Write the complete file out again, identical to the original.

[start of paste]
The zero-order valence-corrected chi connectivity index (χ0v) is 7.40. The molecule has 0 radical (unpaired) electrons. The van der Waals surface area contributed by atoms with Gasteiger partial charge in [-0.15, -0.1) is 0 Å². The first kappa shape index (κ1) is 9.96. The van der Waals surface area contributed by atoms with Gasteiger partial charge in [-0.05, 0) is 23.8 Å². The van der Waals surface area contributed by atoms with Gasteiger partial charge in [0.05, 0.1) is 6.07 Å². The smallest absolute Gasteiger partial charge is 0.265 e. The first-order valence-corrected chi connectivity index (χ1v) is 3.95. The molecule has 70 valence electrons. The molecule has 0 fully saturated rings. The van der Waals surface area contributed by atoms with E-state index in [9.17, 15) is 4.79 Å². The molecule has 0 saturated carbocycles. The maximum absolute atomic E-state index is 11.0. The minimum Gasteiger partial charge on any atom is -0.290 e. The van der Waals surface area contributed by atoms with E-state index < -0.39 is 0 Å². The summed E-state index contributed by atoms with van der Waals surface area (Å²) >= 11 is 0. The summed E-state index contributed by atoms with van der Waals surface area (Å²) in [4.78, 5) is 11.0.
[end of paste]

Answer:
The zero-order valence-corrected chi connectivity index (χ0v) is 7.40. The molecule has 0 radical (unpaired) electrons. The van der Waals surface area contributed by atoms with Gasteiger partial charge in [-0.15, -0.1) is 0 Å². The first kappa shape index (κ1) is 9.96. The van der Waals surface area contributed by atoms with Gasteiger partial charge in [-0.05, 0) is 23.8 Å². The van der Waals surface area contributed by atoms with Gasteiger partial charge in [0.05, 0.1) is 6.07 Å². The smallest absolute Gasteiger partial charge is 0.265 e. The first-order valence-corrected chi connectivity index (χ1v) is 3.95. The molecule has 70 valence electrons. The molecule has 0 fully saturated rings. The van der Waals surface area contributed by atoms with E-state index in [9.17, 15) is 4.79 Å². The molecule has 0 saturated carbocycles. The maximum absolute atomic E-state index is 11.0. The minimum Gasteiger partial charge on any atom is -0.290 e. The van der Waals surface area contributed by atoms with E-state index < -0.39 is 0 Å². The summed E-state index contributed by atoms with van der Waals surface area (Å²) >= 11 is 0. The summed E-state index contributed by atoms with van der Waals surface area (Å²) in [4.78, 5) is 11.0.